March Card-a-Month: Ukiyoe Tarot
This month, with spring around the corner, I decided to use the Ukiyoe Tarot (U.S. Games Systems, Inc.) which is full of flowers and birds and generally bright, warm colors.
The Ukiyoe Tarot is a Marseilles/Rider-Waite redesign in the Ukiyo-e style of art. Ukiyo-e used woodblock-printing to depict the day-to-day life from the fields to the Emperor's palace in 17-19th Century Japan, the Edo period. It was a time when the shoguns had solidified their power under a figurehead emperor, closed the country's borders, and the arts and culture flourished. The Edo period in Japan looms in the popular cultural imagination just about as strongly as the vaguely mediæval Eurozone you can see in the Rider-Waite deck.
The card designs by Koji Furuta are all beautiful. The most interesting trump cards in this deck are the ones that are based on Japanese analogues of the concept in the card: for instance, Death, the Devil, and Justice are all based on mythological and cultural depictions of those ideals in Japan.
As such, the meanings of these cards have altered. Take a card like the Chariot: its design is based on a unique Japanese legend of a great warrior who was carted in a litter in secret to infiltrate an enemy stronghold. That's a big difference from the Chariot's original inspiration: the triumphal Victory riding back home post-battle to cheering accolades. Subterfuge doesn't really match the nature of the card as traditionally read, though the concept of a famous warrior being carted was obviously too big a temptation to pass. The card's subsequent new meaning is what makes this deck special. I appreciate cards like these over the ones that basically take a familiar design and dress it up in a kimono (the way the World, Judgement, and the Wheel of Fortune are).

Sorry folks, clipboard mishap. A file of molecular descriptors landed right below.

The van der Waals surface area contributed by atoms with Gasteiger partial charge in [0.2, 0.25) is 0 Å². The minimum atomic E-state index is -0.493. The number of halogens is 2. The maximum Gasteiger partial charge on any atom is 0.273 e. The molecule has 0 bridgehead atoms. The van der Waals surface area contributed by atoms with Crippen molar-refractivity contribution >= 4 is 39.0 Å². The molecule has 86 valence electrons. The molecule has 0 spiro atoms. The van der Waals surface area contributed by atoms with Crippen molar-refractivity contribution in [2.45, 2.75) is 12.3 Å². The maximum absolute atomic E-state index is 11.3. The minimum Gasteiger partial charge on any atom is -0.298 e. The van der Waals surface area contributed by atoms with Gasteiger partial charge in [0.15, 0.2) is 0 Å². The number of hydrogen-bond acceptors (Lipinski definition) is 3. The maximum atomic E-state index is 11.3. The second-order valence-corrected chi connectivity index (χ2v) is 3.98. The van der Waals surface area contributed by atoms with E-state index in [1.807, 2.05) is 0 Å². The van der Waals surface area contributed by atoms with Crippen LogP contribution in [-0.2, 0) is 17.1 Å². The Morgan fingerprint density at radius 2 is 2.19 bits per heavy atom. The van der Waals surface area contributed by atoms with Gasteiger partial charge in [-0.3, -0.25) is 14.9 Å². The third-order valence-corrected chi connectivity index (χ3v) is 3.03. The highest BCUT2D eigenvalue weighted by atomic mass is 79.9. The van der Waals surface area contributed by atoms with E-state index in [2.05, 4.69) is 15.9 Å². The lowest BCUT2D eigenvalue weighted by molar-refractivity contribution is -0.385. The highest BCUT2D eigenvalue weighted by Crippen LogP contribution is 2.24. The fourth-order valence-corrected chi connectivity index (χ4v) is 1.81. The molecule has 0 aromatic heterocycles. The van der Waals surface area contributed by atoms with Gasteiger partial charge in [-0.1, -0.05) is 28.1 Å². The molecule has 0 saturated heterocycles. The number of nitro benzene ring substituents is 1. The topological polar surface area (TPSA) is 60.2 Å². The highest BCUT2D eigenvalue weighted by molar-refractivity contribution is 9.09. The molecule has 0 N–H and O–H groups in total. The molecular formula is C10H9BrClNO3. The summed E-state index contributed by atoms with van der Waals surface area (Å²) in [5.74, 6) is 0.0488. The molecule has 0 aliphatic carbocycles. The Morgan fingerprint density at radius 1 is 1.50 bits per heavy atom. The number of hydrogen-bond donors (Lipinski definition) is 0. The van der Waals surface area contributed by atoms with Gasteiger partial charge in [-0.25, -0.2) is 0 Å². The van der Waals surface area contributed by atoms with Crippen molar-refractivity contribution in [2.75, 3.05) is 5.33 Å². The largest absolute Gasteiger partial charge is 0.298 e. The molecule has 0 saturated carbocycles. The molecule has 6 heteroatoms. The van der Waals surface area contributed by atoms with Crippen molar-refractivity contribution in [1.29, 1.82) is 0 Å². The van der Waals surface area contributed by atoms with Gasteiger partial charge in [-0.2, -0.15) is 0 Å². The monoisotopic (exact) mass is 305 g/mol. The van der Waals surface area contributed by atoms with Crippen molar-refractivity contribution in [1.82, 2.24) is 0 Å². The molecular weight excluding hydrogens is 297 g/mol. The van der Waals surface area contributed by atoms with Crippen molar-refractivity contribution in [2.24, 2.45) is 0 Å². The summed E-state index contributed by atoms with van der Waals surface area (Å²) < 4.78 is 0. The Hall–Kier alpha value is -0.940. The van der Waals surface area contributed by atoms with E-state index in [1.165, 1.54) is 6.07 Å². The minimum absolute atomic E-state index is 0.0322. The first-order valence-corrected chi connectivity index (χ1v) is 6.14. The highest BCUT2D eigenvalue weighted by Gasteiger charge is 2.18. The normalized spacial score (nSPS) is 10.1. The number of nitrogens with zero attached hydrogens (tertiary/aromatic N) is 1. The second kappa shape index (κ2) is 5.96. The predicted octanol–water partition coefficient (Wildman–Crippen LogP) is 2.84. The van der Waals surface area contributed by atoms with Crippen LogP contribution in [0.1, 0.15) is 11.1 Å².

The Ukiyoe Tarot pip cards appear as traditional suits, not fully-detailed scenes. It seems strange that they wouldn't have done the opposite, since Ukiyo-e was meant to depict ordinary scenes in daily life; the Rider-Waite definitely captures a sense of ordinary life, ahistorical as it may be. Imagine how scenes like this could depict the minor arcana:
"The Fifty-three Stations of the Tokaido," by Hiroshige. Public Domain, https://commons.wikimedia.org/w/index.php?curid=3206382
In fact, I wouldn't be surprised if the popularity of Edo prints in Europe didn't heavily influence Pamela Colman Smith's designs.
But back to the pips: this is another way that the Ukiyoe readings can be unique. Besides the pip number and suit, the decoration of these cards include flowers, trees, and birds traditionally depicted in Edo period art, all of which come with their own symbolic meanings. The booklet that comes with the deck is extremely helpful in this regard, and I can't remember a booklet that felt as necessary to study closely as this one.
For this month, the card that the Ukiyoe Tarot gave us as a guide was the King of Pentacles.*
The King of Pentacles with March's signs Pisces and Aires from the Minchiate.
The living embodiment of wealth and contentment. The booklet compares this figure to the shogun Yoshimitsu, who lived in palatial splendor while all of the other shoguns were in a state of internecine violence. When everything else is falling apart, remember that meeting your needs, no matter how insignificant, can make you feel this good.
*Now, why they had to call the suit Pentacles and not Coins is not for me to say. There's nothing pentacled about this massive, Edo-period coin. Giant coin=King of Coins. This isn't even right on a geometric level, because there's a square on this coin, not a five-pointed star. The characters spell the name of the company that produced the deck in Japan, Angel Playing Cards, so we know who's getting paid.
[All original images: CC BY-NC-SA 4.0.]